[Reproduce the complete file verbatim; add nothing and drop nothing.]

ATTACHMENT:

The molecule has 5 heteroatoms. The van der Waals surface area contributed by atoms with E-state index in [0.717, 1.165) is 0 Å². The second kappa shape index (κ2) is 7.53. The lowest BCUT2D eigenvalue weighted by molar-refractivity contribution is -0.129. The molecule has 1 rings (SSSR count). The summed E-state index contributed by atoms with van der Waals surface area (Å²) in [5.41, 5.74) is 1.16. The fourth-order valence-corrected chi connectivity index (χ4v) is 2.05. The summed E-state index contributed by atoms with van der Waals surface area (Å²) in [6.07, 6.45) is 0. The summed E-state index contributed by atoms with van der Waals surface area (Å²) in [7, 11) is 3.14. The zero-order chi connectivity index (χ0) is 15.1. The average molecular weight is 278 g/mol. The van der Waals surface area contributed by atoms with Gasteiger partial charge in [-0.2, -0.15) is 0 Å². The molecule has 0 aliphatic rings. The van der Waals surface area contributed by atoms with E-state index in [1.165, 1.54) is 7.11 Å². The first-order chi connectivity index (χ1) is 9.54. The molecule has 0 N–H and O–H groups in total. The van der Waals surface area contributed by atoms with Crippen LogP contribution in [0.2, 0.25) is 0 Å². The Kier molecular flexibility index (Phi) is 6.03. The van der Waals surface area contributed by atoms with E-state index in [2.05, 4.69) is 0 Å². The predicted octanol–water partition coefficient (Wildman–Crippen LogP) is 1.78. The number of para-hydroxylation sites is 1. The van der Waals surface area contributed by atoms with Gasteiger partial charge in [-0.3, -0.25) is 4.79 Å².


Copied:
The molecule has 5 heteroatoms. The van der Waals surface area contributed by atoms with E-state index in [0.717, 1.165) is 0 Å². The second kappa shape index (κ2) is 7.53. The lowest BCUT2D eigenvalue weighted by molar-refractivity contribution is -0.129. The molecule has 1 rings (SSSR count). The summed E-state index contributed by atoms with van der Waals surface area (Å²) in [5.41, 5.74) is 1.16. The fourth-order valence-corrected chi connectivity index (χ4v) is 2.05. The summed E-state index contributed by atoms with van der Waals surface area (Å²) in [6.07, 6.45) is 0. The summed E-state index contributed by atoms with van der Waals surface area (Å²) in [7, 11) is 3.14. The zero-order chi connectivity index (χ0) is 15.1. The average molecular weight is 278 g/mol. The van der Waals surface area contributed by atoms with Gasteiger partial charge in [-0.2, -0.15) is 0 Å². The molecule has 0 aliphatic rings. The van der Waals surface area contributed by atoms with E-state index in [1.165, 1.54) is 7.11 Å². The first-order chi connectivity index (χ1) is 9.54. The molecule has 0 N–H and O–H groups in total. The van der Waals surface area contributed by atoms with Crippen LogP contribution in [0.2, 0.25) is 0 Å². The Kier molecular flexibility index (Phi) is 6.03. The van der Waals surface area contributed by atoms with E-state index in [2.05, 4.69) is 0 Å². The predicted octanol–water partition coefficient (Wildman–Crippen LogP) is 1.78. The number of para-hydroxylation sites is 1. The van der Waals surface area contributed by atoms with Gasteiger partial charge in [-0.3, -0.25) is 4.79 Å².